“It is certainly an absurdity to provide doors, as was the case in the Manhattan Life Building, so heavy that no man could be found strong enough to operate them, and then to [have to] provide machinery to do the work.”[2]

In fact, Bolton credited the “excessive weight of doors” with the development of automatic opening and closing devices. Although he appears to have appreciated their ingenuity, he observed that while they were “very effective in relieving the operator of much muscular work,” he felt that they also “introduced an additional complication of mechanical appliances.”[2]

The presence of a specific safety feature — automatic stops at the top and bottom of the shaft to guard against overruns — was also, somewhat paradoxically, linked to dangerous operator behaviors:

“This feature leads to a remark upon another reckless habit of many car operators — that of neglecting to use their control levers at the end of the runs, depending upon the automatic [stops] at top and bottom. The practice is a growing one and is fraught with danger, especially on the down-runs, and to plunger machines, on the up-runs. Operators have been observed frequently to start an express car down and then entirely let go of the control lever. The best automatic cutoff device is subject to possible disarrangement, by the sliding of stops, jumping of rope, or other slight mishap, and operators should be disciplined into the proper use of the control at both end landings.”[2]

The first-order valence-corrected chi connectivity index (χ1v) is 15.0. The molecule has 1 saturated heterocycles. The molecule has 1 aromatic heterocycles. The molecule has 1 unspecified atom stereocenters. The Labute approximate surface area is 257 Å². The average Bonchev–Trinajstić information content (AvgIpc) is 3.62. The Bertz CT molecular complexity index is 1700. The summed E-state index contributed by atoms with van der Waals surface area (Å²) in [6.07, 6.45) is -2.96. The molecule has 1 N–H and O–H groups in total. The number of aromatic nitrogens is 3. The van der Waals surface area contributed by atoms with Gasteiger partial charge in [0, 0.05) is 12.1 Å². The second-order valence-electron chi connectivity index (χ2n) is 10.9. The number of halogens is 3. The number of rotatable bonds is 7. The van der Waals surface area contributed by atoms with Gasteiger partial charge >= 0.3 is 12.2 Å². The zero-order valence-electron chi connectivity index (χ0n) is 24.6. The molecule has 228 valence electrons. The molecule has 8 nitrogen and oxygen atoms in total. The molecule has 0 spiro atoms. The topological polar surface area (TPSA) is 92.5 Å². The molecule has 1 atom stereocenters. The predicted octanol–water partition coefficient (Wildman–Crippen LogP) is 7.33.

Bolton also recognized that the role of elevator operators in providing satisfactory elevator service was both critical and unpredictable:

“There still remains the uncertain and often unsatisfactory element of the personality of the car operator, who is only rarely made cognizant of the bearing, which his promptitude, attention and care in avoiding over-running of landings has upon the cost of operation. Where these employees have been placed, as they should be, under the orders and directions of the operating engineer, remarkable improvements have resulted, particularly in the operation of electric elevators, in some of which the controls are of so small and delicate a character that operators get into habits of continually fidgeting with the little levers.”[3]